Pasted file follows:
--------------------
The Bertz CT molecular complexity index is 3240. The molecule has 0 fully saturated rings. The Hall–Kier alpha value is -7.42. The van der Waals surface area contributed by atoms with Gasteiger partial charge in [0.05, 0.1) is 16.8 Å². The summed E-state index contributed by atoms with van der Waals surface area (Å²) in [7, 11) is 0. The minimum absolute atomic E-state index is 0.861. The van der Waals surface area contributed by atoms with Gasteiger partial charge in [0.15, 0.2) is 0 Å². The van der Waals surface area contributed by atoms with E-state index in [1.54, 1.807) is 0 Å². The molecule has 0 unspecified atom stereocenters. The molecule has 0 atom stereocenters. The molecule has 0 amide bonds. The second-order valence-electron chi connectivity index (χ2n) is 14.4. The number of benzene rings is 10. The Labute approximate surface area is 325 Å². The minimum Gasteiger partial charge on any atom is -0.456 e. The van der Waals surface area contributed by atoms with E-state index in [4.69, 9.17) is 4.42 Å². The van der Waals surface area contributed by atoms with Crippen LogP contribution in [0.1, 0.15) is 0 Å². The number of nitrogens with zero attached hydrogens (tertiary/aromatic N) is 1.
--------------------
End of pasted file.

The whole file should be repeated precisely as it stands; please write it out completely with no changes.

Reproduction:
The Bertz CT molecular complexity index is 3240. The molecule has 0 fully saturated rings. The Hall–Kier alpha value is -7.42. The van der Waals surface area contributed by atoms with Gasteiger partial charge in [0.05, 0.1) is 16.8 Å². The summed E-state index contributed by atoms with van der Waals surface area (Å²) in [7, 11) is 0. The minimum absolute atomic E-state index is 0.861. The van der Waals surface area contributed by atoms with Gasteiger partial charge in [0.15, 0.2) is 0 Å². The van der Waals surface area contributed by atoms with E-state index in [1.54, 1.807) is 0 Å². The molecule has 0 unspecified atom stereocenters. The molecule has 0 atom stereocenters. The molecule has 0 amide bonds. The second-order valence-electron chi connectivity index (χ2n) is 14.4. The number of benzene rings is 10. The Labute approximate surface area is 325 Å². The minimum Gasteiger partial charge on any atom is -0.456 e. The van der Waals surface area contributed by atoms with E-state index in [4.69, 9.17) is 4.42 Å². The van der Waals surface area contributed by atoms with Crippen LogP contribution in [0.1, 0.15) is 0 Å². The number of nitrogens with zero attached hydrogens (tertiary/aromatic N) is 1.